There’s no question that Bass’s electoral credentials are impeccable. She’s smart, empathetic, and well-liked among her peers and constituency. She’s also wonkishly immersed in the minutiae of the issues, charismatic in a low-key, soft-spoken sort of way, and has better name recognition than just about anybody else in the field. (In 2020, she was on the short list for Joe Biden’s VP candidate, until another California politician snagged the job.) In just about every way, Bass seems like exactly the right woman for precisely the right moment. Except for one thing—that moment may have been two years ago.
Los Angeles politics—in fact, politics in every major city in the nation—have shifted dramatically since the last election cycle when Bass was reelected to Congress with a whopping 86 percent of the vote. Crime is now a top issue, with a 53.9 percent increase in L.A.’s homicide rate over the last two years and smash mobs seemingly running amok across the city. And while fixing homelessness remains a priority for voters, that same L. A. Times poll reveals that some 40 percent feel unsafe due to homeless people in their neighborhoods. Even more troubling for Bass, who wants to solve L.A.’s homelessness crisis by transforming the region’s approach to poverty,
57 percent of voters now believe government should focus more on short-term solutions rather than on long-term ones like building permanent supportive housing. In other words, voters are growing impatient with promises of large structural changes and may reject exactly the sorts of carefully constructed policy proposals Bass has made the centerpiece of her campaign.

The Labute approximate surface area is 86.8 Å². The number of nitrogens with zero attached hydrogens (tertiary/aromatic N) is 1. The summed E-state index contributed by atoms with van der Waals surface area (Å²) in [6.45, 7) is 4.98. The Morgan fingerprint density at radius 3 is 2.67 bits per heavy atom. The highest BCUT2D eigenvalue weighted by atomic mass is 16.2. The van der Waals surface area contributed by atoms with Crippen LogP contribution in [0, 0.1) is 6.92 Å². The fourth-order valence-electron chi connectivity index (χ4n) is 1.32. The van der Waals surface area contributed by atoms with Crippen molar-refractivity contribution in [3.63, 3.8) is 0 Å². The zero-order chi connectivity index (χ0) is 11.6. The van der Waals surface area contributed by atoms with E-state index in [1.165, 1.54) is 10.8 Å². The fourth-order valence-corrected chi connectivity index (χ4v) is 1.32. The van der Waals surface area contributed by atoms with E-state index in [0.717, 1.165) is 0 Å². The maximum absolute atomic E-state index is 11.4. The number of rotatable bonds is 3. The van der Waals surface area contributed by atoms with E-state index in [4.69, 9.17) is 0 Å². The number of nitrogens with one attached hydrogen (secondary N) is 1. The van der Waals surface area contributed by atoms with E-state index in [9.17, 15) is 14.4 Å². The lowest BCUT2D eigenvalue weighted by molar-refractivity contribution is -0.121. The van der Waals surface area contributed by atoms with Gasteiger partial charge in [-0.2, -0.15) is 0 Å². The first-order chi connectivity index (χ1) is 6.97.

This is not just bad news for Bass. Across the country, progressive candidates are finding themselves spun around by shifting political winds. Voters in 2020 may have been happy to rally behind broad promises for social justice and nuanced arguments for low-income housing. But in 2022, many voters just want to be able to stroll down the sidewalk without feeling as if their lives are in danger.
Some progressives are adapting to this new political reality. London Breed, the liberal mayor of arguably the most liberal city in the nation, San Francisco, was voted into office with the support of the Defund the Police movement. This past December, after months of spiking crime, Breed pivoted 180 degrees, announcing new policies to make her city “more aggressive with law enforcement.” Meanwhile, 3,000 miles away in New York, Democrat Eric Adams, a former Brooklyn borough president and police officer, made law and order his top priority right after moving into the mayor’s mansion in January.
Will Bass ultimately make that pivot? Is there even room for her to do so, with the field already growing crowded with other possible candidates—so far, a city attorney, two city councilmen, and several members of the business community, including a certain mall-owning billionaire whose name recognition rivals even Bass’s—some of whom are itching to paint Bass as a soft-on-crime liberal?